When Salvadoran Archbishop Oscar Romero is beatified May 23, he will be one step closer to sainthood.
The 62-year-old archbishop was gunned down at the altar in the chapel of a San Salvador hospital on March 24, 1980. On Feb. 3, Pope Francis declared him a martyr killed because of hatred of the faith, setting the stage for his beatification.
Catholics in Chicago can join in the celebration with a special Mass May 23 at 10 a.m. at Holy Name Cathedral. Archbishop Cupich will be the main celebrant of the Spanish-language liturgy.
Vincentian Father Guillermo Compuzano said he hopes that Catholics will follow the example of Archbishop Romero’s life rather than putting him on a pedestal where he can be safely admired and ignored.
“His faith was a faith of action,” said Compuzano, an adjunct professor in the School of Public Service at DePaul University. “He was a pious man, a man of faith, but his faith was in his feet, in his hands and in his voice.”
While Compuzano has no doubt that Archbishop Romero was a martyr for his faith — an opinion he has held since the archbishop’s death — he was killed not for saying that he believed in Christ, but for saying that his faith required him to work for justice.
The number of Catholics who understand the need to work for justice is far too small, Compuzano told the Catholic New World.
“I hope that the recognition of his life, or his martyrdom, will give all of us encouragement not just to look at him as another hero, but to embrace his cause.”
His cause was justice for the farmers and laborers among his people, and the human rights workers, including priests and nuns, who were being killed and tortured with impunity by government- sponsored death squads. During the last several years of his life, he demanded accountability from the government and sought international intervention on behalf of his people. His life was threatened repeatedly, and archdiocesan property was bombed before he was assassinated.
Catholic Theological Union and the archdiocese have partnered for the last 20 years to form Latino lay ministers who will continue Archbishop Romero’s mission.
The Oscar Romero Scholars Program offers Latino laypeople who already work in ministry to earn a graduate degree in theology, pastoral studies or ministry. It was created at a time when the changing face of the church in Chicago was apparent, as was the need for Latino leadership, said Marco Lopez, the program’s director.
So far, about 28 men and women have completed the program, most taking one class at a time as they continue to work in parishes or for the archdiocese. In some cases, they have secular jobs and volunteer their time in ministry, Lopez said.
Students participate in a formation program along with their academic program, Lopez said, and this’s year’s formation has centered on gaining an understanding of Archbishop’s Romero’s life and ministry.
“Today we continue to form our students to be agents of Catholic social teaching, as was Archbishop Romero,’ Lopez said. “We want them to embody his commitment to social justice, his concern for the poor.”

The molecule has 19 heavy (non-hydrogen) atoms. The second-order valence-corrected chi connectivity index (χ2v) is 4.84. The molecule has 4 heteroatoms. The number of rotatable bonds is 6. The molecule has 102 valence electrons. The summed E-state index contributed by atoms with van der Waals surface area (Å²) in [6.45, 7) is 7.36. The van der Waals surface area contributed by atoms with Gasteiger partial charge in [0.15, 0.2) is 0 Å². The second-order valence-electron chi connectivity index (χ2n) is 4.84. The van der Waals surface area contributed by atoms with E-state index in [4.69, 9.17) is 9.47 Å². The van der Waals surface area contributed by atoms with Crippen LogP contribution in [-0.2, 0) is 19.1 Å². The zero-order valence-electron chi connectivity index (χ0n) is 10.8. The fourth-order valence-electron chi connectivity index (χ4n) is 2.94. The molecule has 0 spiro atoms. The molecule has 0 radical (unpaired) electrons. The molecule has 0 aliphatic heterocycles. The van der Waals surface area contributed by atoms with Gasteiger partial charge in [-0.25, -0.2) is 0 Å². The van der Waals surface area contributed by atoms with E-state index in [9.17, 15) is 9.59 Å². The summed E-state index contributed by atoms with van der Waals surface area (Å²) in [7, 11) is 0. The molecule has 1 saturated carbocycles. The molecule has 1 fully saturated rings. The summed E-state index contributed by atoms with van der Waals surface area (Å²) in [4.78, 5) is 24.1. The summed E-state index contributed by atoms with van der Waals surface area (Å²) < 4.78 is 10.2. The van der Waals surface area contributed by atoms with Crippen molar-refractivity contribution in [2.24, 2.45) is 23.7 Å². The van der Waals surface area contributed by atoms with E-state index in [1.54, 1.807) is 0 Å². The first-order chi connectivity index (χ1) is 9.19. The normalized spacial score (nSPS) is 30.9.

That concern for the poor has been emphasized again and again by Pope Francis, Lopez said. That message resonates especially strong in the United States, with its growing gap between the rich and the poor, he said.
“Here, there is so much possibility for people,” Lopez said. “Yet there are so, so many of us who are poor, who are undereducated, who are marginalized in so many ways. His message speaks to everyone. Oscar Romero believed firmly in the Gospel message and he was willing to die for it.”
The Vatican’s Congregation for Saints officially opened the cause for his beatification in 1993, but it was reportedly delayed for years because of concerns that the assassination was political and not religious.
Compuzano said that’s a false distinction, because Archbishop Romero, who was seen as a conservative for most of his ministerial career, came to understand that his faith required him to speak out against politically motivated violence.
“His commitment was a process of personal conversion,” Compuzano said. “He was a human being, and his sanctity goes with his humanity, even with his mistakes. Sanctity is not perfection.”
When Catholic Theological Union opened its doors in Hyde Park in 1968, the world — and the church — looked quite a bit different than they do now. It’s no wonder that the graduate school of theology founded after the Second Vatican Council also has undergone a series of transformations.
Cardinal Cupich was the main celebrant during the 50th anniversary celebration of Catholic Theological Union on May 5, 2019, held at St. Thomas the Apostle Church in Hyde Park.
Carrying Pope Paul VI’s pastoral staff and wearing the blood-stained belt of Archbishop Oscar Romero of San Salvador, Pope Francis formally recognized them, and five others, as saints of the Catholic Church.